There’s nothing funnier than watching the punditocracy twist themselves into pretzels in trying to explain why Donald Trump hasn’t already imploded by now like they all thought.
Here are two recent articles on Trump that I found intriguing, if not quite accurate. The first one, “Trump: Politics of the Spectacle,” by Natasha Maria at Trigger Warning, comes down to a simple formation: In America, people get the politician they deserve.
By relying on a passé French theorist from the sixties, Guy Debord on the Spectacle, Maria has not gone far enough, nor is she willing to concede how much the modern media has repressed communication by reducing the masses to mere consumers of information, never producers. That allows the ruling class to exert even more control over the minds of the consumers.
It seems to me that the article is stuck in a no-man’s land between Debord’s Spectacle, Marshall McLuhan’s Medium is the Message, and Baudrillard’s Simulacrum: the bleaky lucid perception that the society of spectacle is inescapable, and the horror of a shallow postmodern society where the sign has finally become the Simulacrum that signifies nothing. Nothing at all. The crucial step Maria has not taken is the admission that the media, be it the Internet, television, or the decaying institution of print, is a black hole that swallows all meaning and pukes them out as static noise, leaving us with nothing but a pessimistic view of grand fraud and universal imbecility, of general banality and omnipresent turpitude.
The article on Think Progress by Judd Legum, “This French Philosopher is the Only One Who Can Explain the Donald Trump Phenomenon”, outlines the success of Trump over his more genteel rivals by exhuming yet another French theorist from the sixties, Roland Barthes. Basically the article claims that Trump is winning because he is applying the lessons of wrestling while his rivals are losing by relying on the traditional strategies of politics that is based on boxing: rules and decorum. No doubt this distinction is illuminating, but it fails to account for the reason why Trump is winning now, as opposed to in the past or why other larger than life candidates haven’t been as successful until now.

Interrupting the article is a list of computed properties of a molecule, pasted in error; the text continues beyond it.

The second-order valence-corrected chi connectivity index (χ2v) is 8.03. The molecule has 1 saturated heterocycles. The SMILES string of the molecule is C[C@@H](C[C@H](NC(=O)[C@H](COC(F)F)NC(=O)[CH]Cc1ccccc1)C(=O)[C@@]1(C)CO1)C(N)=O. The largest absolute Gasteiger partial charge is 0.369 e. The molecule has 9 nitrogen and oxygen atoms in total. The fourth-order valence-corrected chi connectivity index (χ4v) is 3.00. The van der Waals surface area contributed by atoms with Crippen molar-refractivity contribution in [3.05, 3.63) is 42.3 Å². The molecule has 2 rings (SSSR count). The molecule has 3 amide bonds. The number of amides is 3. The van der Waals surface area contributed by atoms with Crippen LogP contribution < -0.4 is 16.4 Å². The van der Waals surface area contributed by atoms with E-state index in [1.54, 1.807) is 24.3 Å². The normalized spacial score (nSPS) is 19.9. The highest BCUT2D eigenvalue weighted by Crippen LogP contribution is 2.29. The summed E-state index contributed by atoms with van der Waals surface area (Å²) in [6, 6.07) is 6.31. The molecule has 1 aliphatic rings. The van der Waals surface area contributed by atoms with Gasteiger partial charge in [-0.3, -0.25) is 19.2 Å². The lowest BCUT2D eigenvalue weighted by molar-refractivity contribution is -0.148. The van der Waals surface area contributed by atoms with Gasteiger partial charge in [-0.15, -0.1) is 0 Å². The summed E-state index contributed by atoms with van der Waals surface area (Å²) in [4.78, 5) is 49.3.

Trump is winning because it is the end of Empire. There has been a cultural paradigm shift in America since 2005 in which the civil and well- mannered polite celebrity has lost all credibility. Audiences are no longer attracted to the well-rehearsed, perfectly polled interviews. Trump’s unapologetic way of campaigning has struck a chord within the times : unscripted and unsupervised honesty in the realm of politics.
Bret Easton Ellis’ argument is that the lies of Empire has lost all credibility. Instead of polite hypocrisy, Americans yearn for a new self-expression: raw and undiluted. Trump as the perfect celebrity of post-Empire America no longer gives a fuck and that’s what makes the American public love him more.
Fame & politics has changed in America. No longer do people become famous for their talent; instead we see extremists emerge to relevance and disappear quickly. In this age of hyper-conscious social media, attention has shrunk to 140 characters, which shortens fame, forcing 15-minuters to possess something totally “amazeballs” or at least a YouTube clip to go viral.
Moreover the final proof of post-Empire culture is the resigned acceptance, if not total endorsement, of the media. No longer punching out the paparazzi, the celebrity or politician has to accept parasites like TMZ and play by the new rules, accept that mockery is the permanent currency. Trump had and he is winning.
He has no shame, offers no apologies, and is ready to troll haters at the drop of the hat. Outdated relics and dinosaurs continue to delude themselves that we are still living in the Empire. They bitch, moan and whine that Trump and the other post-Empire guys aren’t polite enough or say the “right” things or kiss appropriate ass. The Empire’s tasteful, civil and well-mannered behavior has zero credibility in the post-Empire context. Pax Americana is so last year and good riddance to the patronizing political correctness.